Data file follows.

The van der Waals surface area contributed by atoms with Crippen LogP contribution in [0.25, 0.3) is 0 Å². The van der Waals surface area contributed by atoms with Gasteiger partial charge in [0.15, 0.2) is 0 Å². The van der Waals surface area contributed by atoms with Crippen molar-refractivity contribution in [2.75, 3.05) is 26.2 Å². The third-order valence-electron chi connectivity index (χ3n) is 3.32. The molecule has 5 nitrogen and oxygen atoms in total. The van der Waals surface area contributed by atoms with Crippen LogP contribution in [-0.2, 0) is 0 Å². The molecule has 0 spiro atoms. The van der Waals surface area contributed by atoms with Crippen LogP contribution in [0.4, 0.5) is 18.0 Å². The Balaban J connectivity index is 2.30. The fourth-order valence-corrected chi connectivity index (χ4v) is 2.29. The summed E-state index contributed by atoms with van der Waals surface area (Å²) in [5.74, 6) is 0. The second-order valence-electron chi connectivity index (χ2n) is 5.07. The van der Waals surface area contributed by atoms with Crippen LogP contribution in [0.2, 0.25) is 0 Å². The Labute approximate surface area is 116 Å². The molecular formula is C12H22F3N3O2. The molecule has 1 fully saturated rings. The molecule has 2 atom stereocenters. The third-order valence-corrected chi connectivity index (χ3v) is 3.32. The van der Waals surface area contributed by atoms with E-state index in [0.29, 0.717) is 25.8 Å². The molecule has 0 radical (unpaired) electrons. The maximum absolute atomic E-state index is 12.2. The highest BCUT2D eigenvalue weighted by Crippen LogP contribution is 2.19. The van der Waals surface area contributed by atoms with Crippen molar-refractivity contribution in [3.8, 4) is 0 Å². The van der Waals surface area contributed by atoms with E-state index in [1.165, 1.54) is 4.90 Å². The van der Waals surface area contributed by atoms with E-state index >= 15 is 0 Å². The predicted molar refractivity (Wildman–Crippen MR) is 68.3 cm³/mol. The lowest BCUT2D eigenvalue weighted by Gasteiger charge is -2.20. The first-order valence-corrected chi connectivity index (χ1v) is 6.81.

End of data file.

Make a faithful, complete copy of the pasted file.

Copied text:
The van der Waals surface area contributed by atoms with Crippen LogP contribution in [0.25, 0.3) is 0 Å². The van der Waals surface area contributed by atoms with Gasteiger partial charge in [0.15, 0.2) is 0 Å². The van der Waals surface area contributed by atoms with Crippen molar-refractivity contribution in [2.75, 3.05) is 26.2 Å². The third-order valence-electron chi connectivity index (χ3n) is 3.32. The molecule has 5 nitrogen and oxygen atoms in total. The van der Waals surface area contributed by atoms with Crippen LogP contribution in [-0.2, 0) is 0 Å². The molecule has 0 spiro atoms. The van der Waals surface area contributed by atoms with Crippen LogP contribution in [0.4, 0.5) is 18.0 Å². The Balaban J connectivity index is 2.30. The fourth-order valence-corrected chi connectivity index (χ4v) is 2.29. The summed E-state index contributed by atoms with van der Waals surface area (Å²) in [5.74, 6) is 0. The second-order valence-electron chi connectivity index (χ2n) is 5.07. The van der Waals surface area contributed by atoms with Crippen LogP contribution in [0.2, 0.25) is 0 Å². The Labute approximate surface area is 116 Å². The molecular formula is C12H22F3N3O2. The molecule has 1 fully saturated rings. The molecule has 2 atom stereocenters. The third-order valence-corrected chi connectivity index (χ3v) is 3.32. The van der Waals surface area contributed by atoms with E-state index in [0.29, 0.717) is 25.8 Å². The molecule has 0 radical (unpaired) electrons. The maximum absolute atomic E-state index is 12.2. The highest BCUT2D eigenvalue weighted by Crippen LogP contribution is 2.19. The van der Waals surface area contributed by atoms with Crippen molar-refractivity contribution in [3.8, 4) is 0 Å². The van der Waals surface area contributed by atoms with E-state index in [1.165, 1.54) is 4.90 Å². The van der Waals surface area contributed by atoms with E-state index >= 15 is 0 Å². The predicted molar refractivity (Wildman–Crippen MR) is 68.3 cm³/mol. The lowest BCUT2D eigenvalue weighted by Gasteiger charge is -2.20. The first-order valence-corrected chi connectivity index (χ1v) is 6.81.